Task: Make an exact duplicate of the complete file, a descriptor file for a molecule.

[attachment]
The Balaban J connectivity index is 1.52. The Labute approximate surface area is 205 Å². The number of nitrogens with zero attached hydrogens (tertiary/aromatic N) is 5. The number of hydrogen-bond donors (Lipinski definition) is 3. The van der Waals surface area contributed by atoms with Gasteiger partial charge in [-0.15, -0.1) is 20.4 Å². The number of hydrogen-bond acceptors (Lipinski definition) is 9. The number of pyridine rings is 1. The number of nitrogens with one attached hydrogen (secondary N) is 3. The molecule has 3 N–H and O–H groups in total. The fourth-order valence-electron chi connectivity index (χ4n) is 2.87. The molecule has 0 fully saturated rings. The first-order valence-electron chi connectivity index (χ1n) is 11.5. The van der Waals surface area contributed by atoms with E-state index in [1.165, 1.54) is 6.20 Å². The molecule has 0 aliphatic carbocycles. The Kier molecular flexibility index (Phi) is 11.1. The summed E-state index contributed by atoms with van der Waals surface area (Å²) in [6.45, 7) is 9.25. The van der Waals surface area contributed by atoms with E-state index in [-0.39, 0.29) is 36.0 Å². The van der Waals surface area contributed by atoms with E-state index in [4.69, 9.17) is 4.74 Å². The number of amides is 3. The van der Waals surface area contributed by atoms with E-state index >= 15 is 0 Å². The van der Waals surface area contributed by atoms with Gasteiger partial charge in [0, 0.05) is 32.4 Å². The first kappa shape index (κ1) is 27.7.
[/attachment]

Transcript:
The Balaban J connectivity index is 1.52. The Labute approximate surface area is 205 Å². The number of nitrogens with zero attached hydrogens (tertiary/aromatic N) is 5. The number of hydrogen-bond donors (Lipinski definition) is 3. The van der Waals surface area contributed by atoms with Gasteiger partial charge in [-0.15, -0.1) is 20.4 Å². The number of hydrogen-bond acceptors (Lipinski definition) is 9. The number of pyridine rings is 1. The number of nitrogens with one attached hydrogen (secondary N) is 3. The molecule has 3 N–H and O–H groups in total. The fourth-order valence-electron chi connectivity index (χ4n) is 2.87. The molecule has 0 fully saturated rings. The first-order valence-electron chi connectivity index (χ1n) is 11.5. The van der Waals surface area contributed by atoms with E-state index in [1.165, 1.54) is 6.20 Å². The molecule has 0 aliphatic carbocycles. The Kier molecular flexibility index (Phi) is 11.1. The summed E-state index contributed by atoms with van der Waals surface area (Å²) in [6.45, 7) is 9.25. The van der Waals surface area contributed by atoms with E-state index in [-0.39, 0.29) is 36.0 Å². The van der Waals surface area contributed by atoms with E-state index in [4.69, 9.17) is 4.74 Å². The number of amides is 3. The van der Waals surface area contributed by atoms with E-state index >= 15 is 0 Å². The van der Waals surface area contributed by atoms with Gasteiger partial charge in [0, 0.05) is 32.4 Å². The first kappa shape index (κ1) is 27.7.